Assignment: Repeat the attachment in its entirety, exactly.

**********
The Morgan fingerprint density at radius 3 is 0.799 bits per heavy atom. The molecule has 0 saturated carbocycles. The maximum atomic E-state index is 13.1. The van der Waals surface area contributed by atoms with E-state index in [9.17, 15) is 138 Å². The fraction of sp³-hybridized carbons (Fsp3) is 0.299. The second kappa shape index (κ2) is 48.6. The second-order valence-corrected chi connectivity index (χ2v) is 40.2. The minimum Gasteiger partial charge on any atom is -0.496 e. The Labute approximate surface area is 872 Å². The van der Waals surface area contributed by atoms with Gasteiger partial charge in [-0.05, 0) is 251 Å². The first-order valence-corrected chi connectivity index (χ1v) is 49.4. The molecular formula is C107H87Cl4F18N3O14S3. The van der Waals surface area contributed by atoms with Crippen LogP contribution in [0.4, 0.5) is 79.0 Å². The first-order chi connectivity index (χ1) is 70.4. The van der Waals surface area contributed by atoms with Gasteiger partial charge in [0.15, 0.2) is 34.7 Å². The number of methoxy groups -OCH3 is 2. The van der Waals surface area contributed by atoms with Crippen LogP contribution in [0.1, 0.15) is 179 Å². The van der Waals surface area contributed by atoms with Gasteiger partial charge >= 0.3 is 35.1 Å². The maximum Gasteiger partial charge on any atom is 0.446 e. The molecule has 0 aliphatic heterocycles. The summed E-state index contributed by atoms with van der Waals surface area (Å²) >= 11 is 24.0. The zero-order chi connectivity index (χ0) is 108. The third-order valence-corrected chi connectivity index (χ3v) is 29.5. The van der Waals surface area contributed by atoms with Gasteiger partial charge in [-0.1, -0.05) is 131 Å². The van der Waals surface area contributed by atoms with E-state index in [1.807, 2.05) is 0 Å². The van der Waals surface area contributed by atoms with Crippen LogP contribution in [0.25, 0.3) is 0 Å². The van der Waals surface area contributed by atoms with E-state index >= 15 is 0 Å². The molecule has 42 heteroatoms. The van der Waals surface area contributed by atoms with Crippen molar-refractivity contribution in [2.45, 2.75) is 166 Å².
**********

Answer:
The Morgan fingerprint density at radius 3 is 0.799 bits per heavy atom. The molecule has 0 saturated carbocycles. The maximum atomic E-state index is 13.1. The van der Waals surface area contributed by atoms with E-state index in [9.17, 15) is 138 Å². The fraction of sp³-hybridized carbons (Fsp3) is 0.299. The second kappa shape index (κ2) is 48.6. The second-order valence-corrected chi connectivity index (χ2v) is 40.2. The minimum Gasteiger partial charge on any atom is -0.496 e. The Labute approximate surface area is 872 Å². The van der Waals surface area contributed by atoms with Gasteiger partial charge in [-0.05, 0) is 251 Å². The first-order valence-corrected chi connectivity index (χ1v) is 49.4. The molecular formula is C107H87Cl4F18N3O14S3. The van der Waals surface area contributed by atoms with Crippen LogP contribution in [0.4, 0.5) is 79.0 Å². The first-order chi connectivity index (χ1) is 70.4. The van der Waals surface area contributed by atoms with Gasteiger partial charge in [0.15, 0.2) is 34.7 Å². The number of methoxy groups -OCH3 is 2. The van der Waals surface area contributed by atoms with Crippen LogP contribution in [0.1, 0.15) is 179 Å². The van der Waals surface area contributed by atoms with Gasteiger partial charge >= 0.3 is 35.1 Å². The maximum Gasteiger partial charge on any atom is 0.446 e. The molecule has 0 aliphatic heterocycles. The summed E-state index contributed by atoms with van der Waals surface area (Å²) >= 11 is 24.0. The zero-order chi connectivity index (χ0) is 108. The third-order valence-corrected chi connectivity index (χ3v) is 29.5. The van der Waals surface area contributed by atoms with Gasteiger partial charge in [-0.1, -0.05) is 131 Å². The van der Waals surface area contributed by atoms with E-state index in [1.807, 2.05) is 0 Å². The van der Waals surface area contributed by atoms with Crippen LogP contribution in [0.25, 0.3) is 0 Å². The van der Waals surface area contributed by atoms with E-state index >= 15 is 0 Å². The molecule has 42 heteroatoms. The van der Waals surface area contributed by atoms with Crippen molar-refractivity contribution in [2.45, 2.75) is 166 Å².